cast: Eliza Dushku, Melissa Sagemiller, Casey Affleck, Angela Featherstone, Wes Bentley

director: Steve Carpenter

85 minutes (15) 2001
widescreen aspect ratio 16:9
Momentum DVD Region 2 rental
Also available to rent on video

RATING: 2/10
reviewed by Emma French

Soul Survivors is marked as a disconcerting generic mishmash from the opening scenes, in which it tries and fails at teen romance, clubbers’ cautionary tale, campus comedy, and suspense thriller. Various incidents begin to suggest that this is a horror film, but one of the most slow-moving and least scary movies in the canon. Though the relationship is barely developed before a fatal car crash in which the driver, Cassie (Melissa Sagemiller), appears to kill her lover Sean (Casey Affleck), the remainder of this dull yet offensive flick hinges on their all-conquering love for each other, transcending mortal boundaries. An agonising chain of events ensues for Cassie and viewers alike, of gruesome nosebleeds and hallucinogenic visits from Sean and other odd spectral aggressors, including psychic K.D. Lang look-a-like, Raven (Angela Featherstone), and a man with his face chillingly coated in… plastic wrap.
A final twist, the least original in film and television history (think Bobby Ewing stepping out of Pam’s shower in Dallas), is intended to silence all queries, but insufficiently redeems the endless nonsensical holes and inconsistencies along the way. Thus Cassie returns to her university place immediately after Sean’s funeral, but receives no pastoral care of any kind and attends a college where vacant hallways, deserted locker rooms and empty swimming pools luxuriously abound. Cassie’s college room is a sumptuous loft apartment – that echoes the palatial space inhabited equally improbably by Jennifer Beals’ welder dancer in Flashdance, and is frequently invaded by her obsessive ex-boyfriend Matt (Wes Bentley) and his girlfriend, Annabel (Eliza Dushku), a freakish 1980s’ Goth throwback. Spectrally beyond any need to attend class or lectures, they help Cassie to pop pills, have night sweats and redecorate. Though, natch, the paint soon turns to blood in yet another vision, it was more frightening when it went on the walls as tangerine and pea green.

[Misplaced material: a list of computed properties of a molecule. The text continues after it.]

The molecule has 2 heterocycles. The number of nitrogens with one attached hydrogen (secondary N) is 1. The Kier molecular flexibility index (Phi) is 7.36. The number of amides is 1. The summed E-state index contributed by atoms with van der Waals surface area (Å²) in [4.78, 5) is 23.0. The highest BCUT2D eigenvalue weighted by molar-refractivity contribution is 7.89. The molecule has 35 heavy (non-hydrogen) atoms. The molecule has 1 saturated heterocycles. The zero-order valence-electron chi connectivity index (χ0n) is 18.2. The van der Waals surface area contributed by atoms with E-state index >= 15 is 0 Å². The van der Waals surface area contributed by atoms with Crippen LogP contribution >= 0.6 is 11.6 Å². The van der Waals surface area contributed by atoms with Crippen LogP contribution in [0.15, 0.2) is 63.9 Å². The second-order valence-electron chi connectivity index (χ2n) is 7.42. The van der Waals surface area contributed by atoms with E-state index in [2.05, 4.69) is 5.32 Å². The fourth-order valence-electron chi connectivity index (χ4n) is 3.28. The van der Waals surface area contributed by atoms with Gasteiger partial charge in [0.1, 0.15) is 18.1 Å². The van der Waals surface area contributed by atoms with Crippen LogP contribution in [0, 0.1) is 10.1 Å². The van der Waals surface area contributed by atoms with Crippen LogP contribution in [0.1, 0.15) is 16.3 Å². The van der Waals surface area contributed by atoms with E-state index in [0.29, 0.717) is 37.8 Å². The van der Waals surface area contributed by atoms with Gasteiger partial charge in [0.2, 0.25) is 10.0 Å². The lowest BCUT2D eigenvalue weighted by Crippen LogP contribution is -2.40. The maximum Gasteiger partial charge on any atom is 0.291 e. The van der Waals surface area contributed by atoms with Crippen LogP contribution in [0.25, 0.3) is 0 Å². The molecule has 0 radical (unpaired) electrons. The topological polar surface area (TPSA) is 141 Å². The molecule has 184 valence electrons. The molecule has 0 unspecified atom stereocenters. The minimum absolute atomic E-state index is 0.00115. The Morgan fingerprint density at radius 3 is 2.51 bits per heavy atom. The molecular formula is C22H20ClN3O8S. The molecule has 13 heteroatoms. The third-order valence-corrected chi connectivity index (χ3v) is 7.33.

Bentley, who radiated ‘Next Big Thing’ in American Beauty, provides a genuine element of pathos: reduced not only to appearing in abysmal movies but to parodying his break-out role, a kind of Linda Blair for the millennium. What Bentley played as quirky eccentricity and emotional damage in American Beauty is caricatured by him in Soul Survivors as a great deal of wide-eyed, psychotic staring and ‘intensity’. Sagemiller, blandly sexless in Get Over It, continues to play to type. Casey Affleck forms part of a criminally charisma-free contingent of teen male leads, like Sagemiller’s co-star Ben Foster in Get Over It, who create a genuine sense of marvel that they could beat anyone in the audition process. Luke Wilson, generally an actor with some degree of talent and discrimination, is one of the film’s unintentionally horrifying elements – miscast as angelic Catholic priest Father Jude.
Most culpable, though, is the film’s queasy, dubious subtext of sexual aggression and violence against women. Cassie’s pale, bruised body, particularly in facial close-up, is unnervingly vulnerable and open, frequently bloodied or assailed by a phallic drill. In a strange sequence it is suggested that a case of mistaken identity leads to her having sex against her will, and Annabel is punched, attacked and syringed to oblivion. Creating nonsense for 90 minutes and then passing it off as a cunning series of twists is not big or clever, and recycling the worst excesses of the slasher and sexploitation genres for cheap shocks verges on the immoral.
DVD extras: trailer, production notes.